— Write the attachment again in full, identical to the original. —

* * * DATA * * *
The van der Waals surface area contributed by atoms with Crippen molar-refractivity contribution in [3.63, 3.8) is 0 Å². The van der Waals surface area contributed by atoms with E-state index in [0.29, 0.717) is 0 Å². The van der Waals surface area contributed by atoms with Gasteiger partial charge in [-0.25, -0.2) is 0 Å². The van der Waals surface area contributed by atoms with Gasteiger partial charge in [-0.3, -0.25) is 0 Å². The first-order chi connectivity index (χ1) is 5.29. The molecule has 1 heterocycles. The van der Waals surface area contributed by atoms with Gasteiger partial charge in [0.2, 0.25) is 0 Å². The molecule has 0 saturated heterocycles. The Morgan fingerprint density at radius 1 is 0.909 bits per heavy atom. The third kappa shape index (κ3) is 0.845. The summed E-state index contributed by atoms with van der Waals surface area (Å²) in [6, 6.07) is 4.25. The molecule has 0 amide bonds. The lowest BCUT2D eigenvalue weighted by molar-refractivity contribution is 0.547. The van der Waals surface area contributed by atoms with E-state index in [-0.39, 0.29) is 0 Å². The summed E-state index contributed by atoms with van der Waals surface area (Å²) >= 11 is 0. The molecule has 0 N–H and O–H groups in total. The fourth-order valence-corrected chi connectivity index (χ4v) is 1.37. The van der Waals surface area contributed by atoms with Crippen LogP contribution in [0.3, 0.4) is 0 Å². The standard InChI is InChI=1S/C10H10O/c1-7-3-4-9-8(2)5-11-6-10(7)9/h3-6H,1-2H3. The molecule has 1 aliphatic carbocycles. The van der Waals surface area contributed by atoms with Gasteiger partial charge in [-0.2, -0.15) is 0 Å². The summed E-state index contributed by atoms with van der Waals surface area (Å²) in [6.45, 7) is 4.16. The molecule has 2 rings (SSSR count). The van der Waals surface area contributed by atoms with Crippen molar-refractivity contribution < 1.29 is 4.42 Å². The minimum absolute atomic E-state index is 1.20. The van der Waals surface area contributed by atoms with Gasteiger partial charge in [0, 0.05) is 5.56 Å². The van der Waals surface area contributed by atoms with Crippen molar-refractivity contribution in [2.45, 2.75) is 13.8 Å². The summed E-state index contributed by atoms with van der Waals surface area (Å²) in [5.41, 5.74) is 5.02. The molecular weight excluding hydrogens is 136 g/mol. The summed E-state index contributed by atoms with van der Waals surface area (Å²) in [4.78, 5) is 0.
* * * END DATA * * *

The van der Waals surface area contributed by atoms with Crippen molar-refractivity contribution in [3.63, 3.8) is 0 Å². The van der Waals surface area contributed by atoms with E-state index in [0.29, 0.717) is 0 Å². The van der Waals surface area contributed by atoms with Gasteiger partial charge in [-0.25, -0.2) is 0 Å². The van der Waals surface area contributed by atoms with Gasteiger partial charge in [-0.3, -0.25) is 0 Å². The first-order chi connectivity index (χ1) is 5.29. The molecule has 1 heterocycles. The van der Waals surface area contributed by atoms with Gasteiger partial charge in [0.2, 0.25) is 0 Å². The molecule has 0 saturated heterocycles. The Morgan fingerprint density at radius 1 is 0.909 bits per heavy atom. The third kappa shape index (κ3) is 0.845. The summed E-state index contributed by atoms with van der Waals surface area (Å²) in [6, 6.07) is 4.25. The molecule has 0 amide bonds. The lowest BCUT2D eigenvalue weighted by molar-refractivity contribution is 0.547. The van der Waals surface area contributed by atoms with E-state index in [-0.39, 0.29) is 0 Å². The summed E-state index contributed by atoms with van der Waals surface area (Å²) >= 11 is 0. The molecule has 0 N–H and O–H groups in total. The fourth-order valence-corrected chi connectivity index (χ4v) is 1.37. The van der Waals surface area contributed by atoms with Crippen LogP contribution in [0.3, 0.4) is 0 Å². The standard InChI is InChI=1S/C10H10O/c1-7-3-4-9-8(2)5-11-6-10(7)9/h3-6H,1-2H3. The molecule has 1 aliphatic carbocycles. The van der Waals surface area contributed by atoms with Gasteiger partial charge in [-0.2, -0.15) is 0 Å². The summed E-state index contributed by atoms with van der Waals surface area (Å²) in [6.45, 7) is 4.16. The molecule has 2 rings (SSSR count). The van der Waals surface area contributed by atoms with Crippen molar-refractivity contribution < 1.29 is 4.42 Å². The minimum absolute atomic E-state index is 1.20. The van der Waals surface area contributed by atoms with Gasteiger partial charge in [0, 0.05) is 5.56 Å². The van der Waals surface area contributed by atoms with Crippen molar-refractivity contribution in [2.45, 2.75) is 13.8 Å². The summed E-state index contributed by atoms with van der Waals surface area (Å²) in [5.41, 5.74) is 5.02. The molecular weight excluding hydrogens is 136 g/mol. The summed E-state index contributed by atoms with van der Waals surface area (Å²) in [4.78, 5) is 0.